A review of the Wardenal team (Residences Support Team) has resulted in a proposal that, if adopted, will see the end of wardens living with students in halls of residence. Instead, the University has proposed to employ full time Resident Support Assistants who would be at halls between 6pm-8am nightly and live elsewhere.
This will, according to some, have a huge effect on the level of pastoral care available to students in halls. To some students this support is essential. In addition to this it is likely to mean the 86 current members of the Wardenal team will find themselves redundant and evicted from their homes in halls.
The current Wardenal team is made up of mature students and staff. The new requirement of full night shifts, in blocks of three on, three off, effectively means current wardens will be excluded from applying for the new positions. At the moment they live in halls, sleeping overnight until called and are a crucial part of supporting vulnerable students throughout their time in halls of residence. They are able to build relationships with the students, becoming part of the community. A night only team, with no connection to the university, may not be able to provide this level of support.
Wardens deal with a vast number of issues. These range from counselling those suffering from homesickness or stress to resolving conflicts within flats and supporting students with mental health issues, along with much more. Living in halls means they can follow these problems up to ensure continued support, rather than just leaving vulnerable students to their own devices, reliant on daytime support from elsewhere in the University. Commenting on the new plan, an experienced vice-warden stated, “on paper the preferred option makes sense to managers. But if you have an understanding of the importance of the service we provide, you’re more likely to see that it potentially means a massive deterioration on the quality of service for students, and consequently the University as a whole.”
Under the new proposal, the new team will be introduced on September 15th. This is a fortnight before fresher’s week, the busiest time of the wardenal calendar. So there would be an inexperienced team, who are unlikely to have a connection with the University, being introduced at a time of peak demand
Currently the plans are at the third (and final) stage of consultation. The preferred option for the university is that stated above. However, senior members of the Wardenal team have tabled a separate proposal that, while solving the issues the review set out to address, keeps much of the existing structure in place, and would not result in such a drastic loss of pastoral care for students in halls. The consultation closes on March 31st, and is still open for comment. The documents are available here. Any feedback should be directed here, and examples of students who have benefited from Wardenal support are particularly useful.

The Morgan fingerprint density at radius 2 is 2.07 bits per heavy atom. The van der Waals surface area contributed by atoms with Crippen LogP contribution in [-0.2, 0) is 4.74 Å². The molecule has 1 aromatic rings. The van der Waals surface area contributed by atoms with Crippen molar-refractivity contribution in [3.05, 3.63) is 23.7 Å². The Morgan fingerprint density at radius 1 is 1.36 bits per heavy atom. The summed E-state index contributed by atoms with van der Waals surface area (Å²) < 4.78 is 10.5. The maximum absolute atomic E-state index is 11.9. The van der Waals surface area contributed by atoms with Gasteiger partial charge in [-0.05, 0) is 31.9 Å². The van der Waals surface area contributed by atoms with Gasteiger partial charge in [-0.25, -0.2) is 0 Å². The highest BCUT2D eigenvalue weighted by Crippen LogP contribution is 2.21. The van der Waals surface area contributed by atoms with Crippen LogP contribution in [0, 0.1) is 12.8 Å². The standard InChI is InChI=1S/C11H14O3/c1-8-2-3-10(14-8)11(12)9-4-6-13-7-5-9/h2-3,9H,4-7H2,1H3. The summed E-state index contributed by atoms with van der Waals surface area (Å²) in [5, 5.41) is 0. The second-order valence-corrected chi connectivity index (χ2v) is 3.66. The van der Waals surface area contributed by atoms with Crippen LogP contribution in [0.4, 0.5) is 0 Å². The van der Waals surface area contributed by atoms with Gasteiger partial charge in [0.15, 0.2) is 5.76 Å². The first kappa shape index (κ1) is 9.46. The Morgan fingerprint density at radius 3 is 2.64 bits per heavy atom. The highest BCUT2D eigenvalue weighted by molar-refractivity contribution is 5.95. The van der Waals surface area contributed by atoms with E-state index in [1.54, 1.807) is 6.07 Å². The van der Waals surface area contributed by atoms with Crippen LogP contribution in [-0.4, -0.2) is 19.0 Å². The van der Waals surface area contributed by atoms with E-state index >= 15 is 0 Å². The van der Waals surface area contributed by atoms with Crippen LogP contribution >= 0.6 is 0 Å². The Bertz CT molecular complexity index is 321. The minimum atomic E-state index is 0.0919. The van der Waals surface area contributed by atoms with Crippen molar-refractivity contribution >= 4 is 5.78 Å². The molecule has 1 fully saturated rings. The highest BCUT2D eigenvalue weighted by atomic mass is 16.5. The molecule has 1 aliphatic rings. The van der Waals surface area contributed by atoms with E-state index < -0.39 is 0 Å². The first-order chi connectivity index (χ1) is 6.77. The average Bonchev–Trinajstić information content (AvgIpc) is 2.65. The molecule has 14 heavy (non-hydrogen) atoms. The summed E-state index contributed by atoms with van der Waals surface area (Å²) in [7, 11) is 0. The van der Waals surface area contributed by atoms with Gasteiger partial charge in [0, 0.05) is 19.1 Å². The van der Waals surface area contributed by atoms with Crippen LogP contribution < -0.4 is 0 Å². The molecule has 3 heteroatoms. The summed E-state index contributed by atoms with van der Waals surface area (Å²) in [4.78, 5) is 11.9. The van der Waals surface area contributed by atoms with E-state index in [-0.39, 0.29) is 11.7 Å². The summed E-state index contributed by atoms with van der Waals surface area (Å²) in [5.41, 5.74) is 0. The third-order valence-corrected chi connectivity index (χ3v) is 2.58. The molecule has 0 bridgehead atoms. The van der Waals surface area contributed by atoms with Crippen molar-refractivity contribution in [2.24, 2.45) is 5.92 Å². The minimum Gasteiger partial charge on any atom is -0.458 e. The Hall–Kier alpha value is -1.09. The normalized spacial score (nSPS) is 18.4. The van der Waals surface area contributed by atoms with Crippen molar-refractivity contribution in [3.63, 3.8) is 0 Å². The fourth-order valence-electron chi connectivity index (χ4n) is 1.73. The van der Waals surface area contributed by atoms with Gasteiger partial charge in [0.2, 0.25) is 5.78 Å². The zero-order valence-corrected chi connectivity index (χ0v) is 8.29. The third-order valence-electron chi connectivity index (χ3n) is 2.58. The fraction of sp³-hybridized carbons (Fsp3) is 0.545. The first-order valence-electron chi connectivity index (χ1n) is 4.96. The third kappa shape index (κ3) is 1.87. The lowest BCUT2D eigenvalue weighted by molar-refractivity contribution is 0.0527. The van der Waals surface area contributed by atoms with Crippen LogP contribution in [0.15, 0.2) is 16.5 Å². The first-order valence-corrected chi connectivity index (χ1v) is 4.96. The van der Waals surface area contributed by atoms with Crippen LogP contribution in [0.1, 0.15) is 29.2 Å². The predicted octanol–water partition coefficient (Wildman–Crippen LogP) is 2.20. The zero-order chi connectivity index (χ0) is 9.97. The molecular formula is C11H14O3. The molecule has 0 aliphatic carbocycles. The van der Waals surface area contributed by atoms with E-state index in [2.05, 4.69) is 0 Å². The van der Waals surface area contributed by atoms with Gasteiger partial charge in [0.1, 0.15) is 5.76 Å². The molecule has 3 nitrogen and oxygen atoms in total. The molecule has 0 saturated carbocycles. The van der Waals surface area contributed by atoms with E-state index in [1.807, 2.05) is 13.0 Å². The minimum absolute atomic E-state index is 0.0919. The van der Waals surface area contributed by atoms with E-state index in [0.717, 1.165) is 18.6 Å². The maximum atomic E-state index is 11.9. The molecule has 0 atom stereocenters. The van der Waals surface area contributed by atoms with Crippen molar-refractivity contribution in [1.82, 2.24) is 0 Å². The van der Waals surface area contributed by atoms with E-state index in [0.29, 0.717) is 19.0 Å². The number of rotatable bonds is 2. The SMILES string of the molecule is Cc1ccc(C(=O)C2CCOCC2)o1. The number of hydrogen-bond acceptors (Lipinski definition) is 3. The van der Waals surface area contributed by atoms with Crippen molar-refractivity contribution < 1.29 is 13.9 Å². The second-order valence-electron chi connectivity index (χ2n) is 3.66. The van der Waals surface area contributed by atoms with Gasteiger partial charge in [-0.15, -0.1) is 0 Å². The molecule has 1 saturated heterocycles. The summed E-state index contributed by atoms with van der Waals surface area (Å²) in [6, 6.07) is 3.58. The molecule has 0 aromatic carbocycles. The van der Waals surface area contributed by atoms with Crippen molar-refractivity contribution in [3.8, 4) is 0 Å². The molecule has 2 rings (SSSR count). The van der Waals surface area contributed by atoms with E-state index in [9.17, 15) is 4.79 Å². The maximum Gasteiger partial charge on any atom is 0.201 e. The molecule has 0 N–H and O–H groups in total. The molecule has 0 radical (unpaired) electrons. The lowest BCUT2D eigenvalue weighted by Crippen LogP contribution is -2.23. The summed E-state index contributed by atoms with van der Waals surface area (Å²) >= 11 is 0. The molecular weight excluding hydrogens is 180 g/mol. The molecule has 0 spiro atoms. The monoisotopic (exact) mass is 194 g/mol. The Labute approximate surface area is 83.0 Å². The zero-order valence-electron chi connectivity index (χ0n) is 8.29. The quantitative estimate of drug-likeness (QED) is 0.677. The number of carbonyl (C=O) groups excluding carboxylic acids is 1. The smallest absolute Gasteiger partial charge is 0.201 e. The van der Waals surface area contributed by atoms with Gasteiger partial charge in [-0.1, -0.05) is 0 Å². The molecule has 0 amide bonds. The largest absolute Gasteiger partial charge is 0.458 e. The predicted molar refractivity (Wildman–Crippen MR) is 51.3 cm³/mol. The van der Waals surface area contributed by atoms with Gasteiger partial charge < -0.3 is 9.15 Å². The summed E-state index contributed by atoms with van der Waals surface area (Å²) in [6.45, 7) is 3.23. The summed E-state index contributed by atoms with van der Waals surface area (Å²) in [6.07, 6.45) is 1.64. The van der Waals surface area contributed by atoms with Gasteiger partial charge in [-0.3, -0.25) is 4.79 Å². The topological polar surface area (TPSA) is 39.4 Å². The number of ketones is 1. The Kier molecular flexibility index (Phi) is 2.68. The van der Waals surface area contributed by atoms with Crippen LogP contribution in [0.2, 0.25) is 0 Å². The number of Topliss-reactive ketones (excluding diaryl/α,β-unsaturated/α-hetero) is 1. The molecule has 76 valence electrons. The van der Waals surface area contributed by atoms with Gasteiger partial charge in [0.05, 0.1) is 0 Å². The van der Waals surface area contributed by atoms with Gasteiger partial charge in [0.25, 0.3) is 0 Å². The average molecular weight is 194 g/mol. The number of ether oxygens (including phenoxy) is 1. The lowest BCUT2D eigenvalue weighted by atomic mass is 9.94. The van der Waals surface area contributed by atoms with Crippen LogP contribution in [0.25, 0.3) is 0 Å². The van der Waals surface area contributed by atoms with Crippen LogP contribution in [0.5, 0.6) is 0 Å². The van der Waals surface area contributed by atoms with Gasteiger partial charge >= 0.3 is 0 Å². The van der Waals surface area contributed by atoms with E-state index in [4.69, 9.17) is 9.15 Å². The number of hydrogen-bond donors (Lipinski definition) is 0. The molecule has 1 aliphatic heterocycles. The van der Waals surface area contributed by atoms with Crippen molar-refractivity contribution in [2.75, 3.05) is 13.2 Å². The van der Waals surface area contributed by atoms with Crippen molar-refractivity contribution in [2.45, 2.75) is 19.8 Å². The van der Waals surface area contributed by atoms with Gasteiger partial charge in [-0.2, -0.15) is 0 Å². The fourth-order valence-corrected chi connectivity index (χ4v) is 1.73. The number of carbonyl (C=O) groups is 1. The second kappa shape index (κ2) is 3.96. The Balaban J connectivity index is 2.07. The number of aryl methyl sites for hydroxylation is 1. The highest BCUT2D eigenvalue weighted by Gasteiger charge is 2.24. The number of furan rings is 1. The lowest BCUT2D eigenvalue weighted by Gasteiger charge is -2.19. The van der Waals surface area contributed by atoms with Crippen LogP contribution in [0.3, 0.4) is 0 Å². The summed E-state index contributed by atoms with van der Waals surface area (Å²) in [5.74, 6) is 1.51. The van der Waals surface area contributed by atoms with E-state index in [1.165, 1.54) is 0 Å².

The first two phases of the consultation recognised the importance of halls wardens- even noting that without them other support services could be overrun, and the potential for early intervention in problems could be lost. There was no threat of redundancies, so much so that new wardens were hired this year, leaving their homes to move into halls, where they will be evicted in a matter of months if the preferred option is adopted. However, the third document suddenly changed direction, the emphasis on pastoral care disappearing and the new preferred option appearing without warning. The wardenal team received the document for the first time on February 15th, and the meeting to discuss it was on the 16th. In one day they were expected to read, digest and object to a complicated 60 page paper.
The current wardens who spoke to the Wessex Scene were deeply critical of the consultation process, “it’s as though they had this idea at the beginning of the year, they haven’t listened to anything we’ve said. It’s a farce.”
The new proposals would cost the University around £1 million in salaries and additional security. They plan to recoup this money by renting out the 86 rooms that will be vacated by wardenal staff. However, halls already have more rooms than students, so where this money will come from is unclear. Perhaps by increasing student rent, fees, or simply by cuts to other resources.
The university’s motivation is unclear. Whatever it is, there are two big losers in this process. Firstly, the Wardenal staff, who face redundancy and eviction. Crucially, though it is the vulnerable students in halls of residence, who face a drastic reduction in the availability of pastoral care. One subwarden summed it up by saying, “The university is run as a business, everything in today’s world is. But a university is a place of education, it exists firstly for the students. The people in the suits, counting the pennies at Southampton seem to have lost that focus.” On this evidence, it is hard to disagree.
An online petition is also available here